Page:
Should a Five-Year Plan Be Part of Your Five-Year Plan?

   Image:      Levo League

Image: Levo League

By: Katie J. Cartwright, GWWIB VP of Communication

Originally published on

Since high school, I’ve been no stranger to the idea of constructing the perfect five-year plan. Parents, family friends, and professors encouraged me to “think big” and dream up a grand scheme of how my life would look in the next half-decade. Where will I go to college? Once I’m in college, what will I major in? Where will I intern? Will I study abroad? At the end of it all, where will I accept my first ever full-time job? Where will I build my life?


At GWWIB’s Sixth Annual Spring Conference, Gillian Gorman Round, President of The Lucky Group, told us to do something I’d never heard before: “Rip up your five-year plan right now, because it’s not happening. And that’s a good thing.” After that, I started hearing the same message in career development articles, at internship events, from career coaches.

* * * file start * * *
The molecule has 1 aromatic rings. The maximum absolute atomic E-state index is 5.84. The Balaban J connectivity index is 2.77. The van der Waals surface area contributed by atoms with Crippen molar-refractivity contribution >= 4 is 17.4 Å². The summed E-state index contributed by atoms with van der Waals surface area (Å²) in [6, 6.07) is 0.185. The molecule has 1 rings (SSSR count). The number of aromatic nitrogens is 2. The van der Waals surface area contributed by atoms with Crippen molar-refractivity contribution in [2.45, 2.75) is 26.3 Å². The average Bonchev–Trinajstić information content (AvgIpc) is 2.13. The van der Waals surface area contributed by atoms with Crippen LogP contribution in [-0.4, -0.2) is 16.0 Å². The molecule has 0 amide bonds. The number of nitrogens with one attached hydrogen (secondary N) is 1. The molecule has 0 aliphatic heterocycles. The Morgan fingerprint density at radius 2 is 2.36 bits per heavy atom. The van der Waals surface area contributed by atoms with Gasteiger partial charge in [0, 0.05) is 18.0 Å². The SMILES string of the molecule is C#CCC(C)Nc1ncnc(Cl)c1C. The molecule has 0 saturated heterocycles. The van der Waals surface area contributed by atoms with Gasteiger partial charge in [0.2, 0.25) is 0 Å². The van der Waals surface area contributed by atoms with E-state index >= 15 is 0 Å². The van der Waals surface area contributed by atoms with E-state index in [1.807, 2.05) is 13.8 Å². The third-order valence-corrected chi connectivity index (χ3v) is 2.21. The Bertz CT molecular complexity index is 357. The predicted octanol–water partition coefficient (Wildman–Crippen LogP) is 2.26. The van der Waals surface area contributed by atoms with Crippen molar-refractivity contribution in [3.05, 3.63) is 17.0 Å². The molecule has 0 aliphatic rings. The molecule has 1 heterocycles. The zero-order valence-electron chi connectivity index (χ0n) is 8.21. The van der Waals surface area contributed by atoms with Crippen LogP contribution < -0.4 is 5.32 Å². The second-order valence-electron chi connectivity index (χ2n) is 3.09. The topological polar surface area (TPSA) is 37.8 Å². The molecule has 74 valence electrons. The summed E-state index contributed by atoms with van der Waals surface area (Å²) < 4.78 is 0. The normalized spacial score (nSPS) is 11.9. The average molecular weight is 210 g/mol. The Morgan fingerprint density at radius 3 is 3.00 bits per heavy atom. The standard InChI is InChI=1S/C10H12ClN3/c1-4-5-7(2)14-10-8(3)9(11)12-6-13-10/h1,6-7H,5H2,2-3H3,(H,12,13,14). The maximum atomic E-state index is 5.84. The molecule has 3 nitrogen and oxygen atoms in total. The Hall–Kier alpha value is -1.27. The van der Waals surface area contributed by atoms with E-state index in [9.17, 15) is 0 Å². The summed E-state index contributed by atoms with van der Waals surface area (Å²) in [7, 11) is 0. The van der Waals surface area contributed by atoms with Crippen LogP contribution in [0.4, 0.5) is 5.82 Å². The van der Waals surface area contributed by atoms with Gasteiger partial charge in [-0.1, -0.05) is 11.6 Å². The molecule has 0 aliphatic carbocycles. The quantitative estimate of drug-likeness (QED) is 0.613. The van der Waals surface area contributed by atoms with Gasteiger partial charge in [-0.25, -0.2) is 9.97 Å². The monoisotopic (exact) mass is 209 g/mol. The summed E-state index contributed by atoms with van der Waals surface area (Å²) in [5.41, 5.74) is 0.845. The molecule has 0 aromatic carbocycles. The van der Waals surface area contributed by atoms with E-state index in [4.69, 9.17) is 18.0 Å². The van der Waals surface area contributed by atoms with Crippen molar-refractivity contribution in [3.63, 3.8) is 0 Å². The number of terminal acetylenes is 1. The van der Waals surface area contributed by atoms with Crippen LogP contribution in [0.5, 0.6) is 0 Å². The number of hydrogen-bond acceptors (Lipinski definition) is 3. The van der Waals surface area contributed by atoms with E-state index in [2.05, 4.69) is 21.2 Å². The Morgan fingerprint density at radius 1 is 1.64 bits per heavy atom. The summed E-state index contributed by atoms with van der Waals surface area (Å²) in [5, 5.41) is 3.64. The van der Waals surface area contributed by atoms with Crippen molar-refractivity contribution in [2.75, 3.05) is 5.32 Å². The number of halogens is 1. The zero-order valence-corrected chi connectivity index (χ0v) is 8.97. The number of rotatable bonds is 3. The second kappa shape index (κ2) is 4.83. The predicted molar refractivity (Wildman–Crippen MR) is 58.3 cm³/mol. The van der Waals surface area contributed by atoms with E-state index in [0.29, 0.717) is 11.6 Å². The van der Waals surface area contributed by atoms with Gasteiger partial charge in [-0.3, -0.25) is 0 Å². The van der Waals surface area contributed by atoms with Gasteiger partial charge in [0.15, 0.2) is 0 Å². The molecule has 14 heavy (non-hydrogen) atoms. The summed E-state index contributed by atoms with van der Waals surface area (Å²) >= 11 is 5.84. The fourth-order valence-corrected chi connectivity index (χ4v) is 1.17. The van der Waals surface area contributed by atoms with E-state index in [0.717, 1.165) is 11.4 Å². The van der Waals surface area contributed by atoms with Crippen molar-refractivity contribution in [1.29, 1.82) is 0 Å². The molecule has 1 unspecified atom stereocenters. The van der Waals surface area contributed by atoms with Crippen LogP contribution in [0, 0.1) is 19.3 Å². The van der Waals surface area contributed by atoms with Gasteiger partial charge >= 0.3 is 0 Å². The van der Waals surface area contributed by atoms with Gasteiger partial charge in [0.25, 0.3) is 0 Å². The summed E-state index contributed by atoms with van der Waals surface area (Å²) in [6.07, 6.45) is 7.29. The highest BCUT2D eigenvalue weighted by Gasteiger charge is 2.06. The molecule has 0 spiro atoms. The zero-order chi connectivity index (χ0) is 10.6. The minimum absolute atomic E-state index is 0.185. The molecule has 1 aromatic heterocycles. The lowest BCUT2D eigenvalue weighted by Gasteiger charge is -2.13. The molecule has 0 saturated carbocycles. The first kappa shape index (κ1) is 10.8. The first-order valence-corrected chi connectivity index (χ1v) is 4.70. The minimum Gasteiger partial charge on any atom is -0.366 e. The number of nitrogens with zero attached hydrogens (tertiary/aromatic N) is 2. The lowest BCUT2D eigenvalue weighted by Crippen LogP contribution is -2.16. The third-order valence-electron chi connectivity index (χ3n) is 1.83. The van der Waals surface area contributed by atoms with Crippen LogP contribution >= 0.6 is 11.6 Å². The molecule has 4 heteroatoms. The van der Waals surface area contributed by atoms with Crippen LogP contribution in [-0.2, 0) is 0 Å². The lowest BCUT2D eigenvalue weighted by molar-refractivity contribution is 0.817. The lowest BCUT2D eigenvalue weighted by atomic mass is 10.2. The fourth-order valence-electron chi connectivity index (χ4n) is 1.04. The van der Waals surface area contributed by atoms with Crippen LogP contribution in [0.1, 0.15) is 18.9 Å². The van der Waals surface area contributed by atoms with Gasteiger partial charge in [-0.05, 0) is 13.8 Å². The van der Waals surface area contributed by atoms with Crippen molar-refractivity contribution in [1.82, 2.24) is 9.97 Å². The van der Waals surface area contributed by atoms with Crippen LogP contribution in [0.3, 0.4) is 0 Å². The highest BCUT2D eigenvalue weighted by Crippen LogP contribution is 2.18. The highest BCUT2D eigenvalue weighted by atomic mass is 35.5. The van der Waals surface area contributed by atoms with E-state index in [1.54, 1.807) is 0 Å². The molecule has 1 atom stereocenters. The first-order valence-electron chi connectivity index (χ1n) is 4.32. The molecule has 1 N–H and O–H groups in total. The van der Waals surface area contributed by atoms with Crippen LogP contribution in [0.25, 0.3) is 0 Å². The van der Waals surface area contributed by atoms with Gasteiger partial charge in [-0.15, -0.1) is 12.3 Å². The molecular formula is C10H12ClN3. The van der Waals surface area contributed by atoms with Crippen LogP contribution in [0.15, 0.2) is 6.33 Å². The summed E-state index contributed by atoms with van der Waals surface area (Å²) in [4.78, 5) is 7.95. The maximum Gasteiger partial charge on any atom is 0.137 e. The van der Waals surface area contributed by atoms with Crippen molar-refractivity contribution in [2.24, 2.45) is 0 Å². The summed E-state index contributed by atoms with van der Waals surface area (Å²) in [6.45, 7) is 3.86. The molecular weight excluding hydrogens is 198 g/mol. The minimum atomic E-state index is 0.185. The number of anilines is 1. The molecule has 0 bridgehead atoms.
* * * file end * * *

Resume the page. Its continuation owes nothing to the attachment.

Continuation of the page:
Who wouldn’t be left wondering whether a five-year plan should be, well, part of their five-year plan?


I think the need for a five-year plan comes down to a having sense of determination, passion and confidence, which develop with time and practice. A five-year plan is a great tool when you’re young, learning what you love and what you want to do in your career. As I’ve gotten older, I’ve parted from the plan I originally made for myself. I trusted my drive and passions to lead me in the path that was right for me. As I’ve gotten older, inevitably, my five-year plan evolved past a few dates and bullet points.


In the past year, I’ve held three Board positions with GWWIB, interned in NYC for a summer, and started my own blog  – three things that I never considered making part of my five-year plan, but that I know are taking me to where I want to be.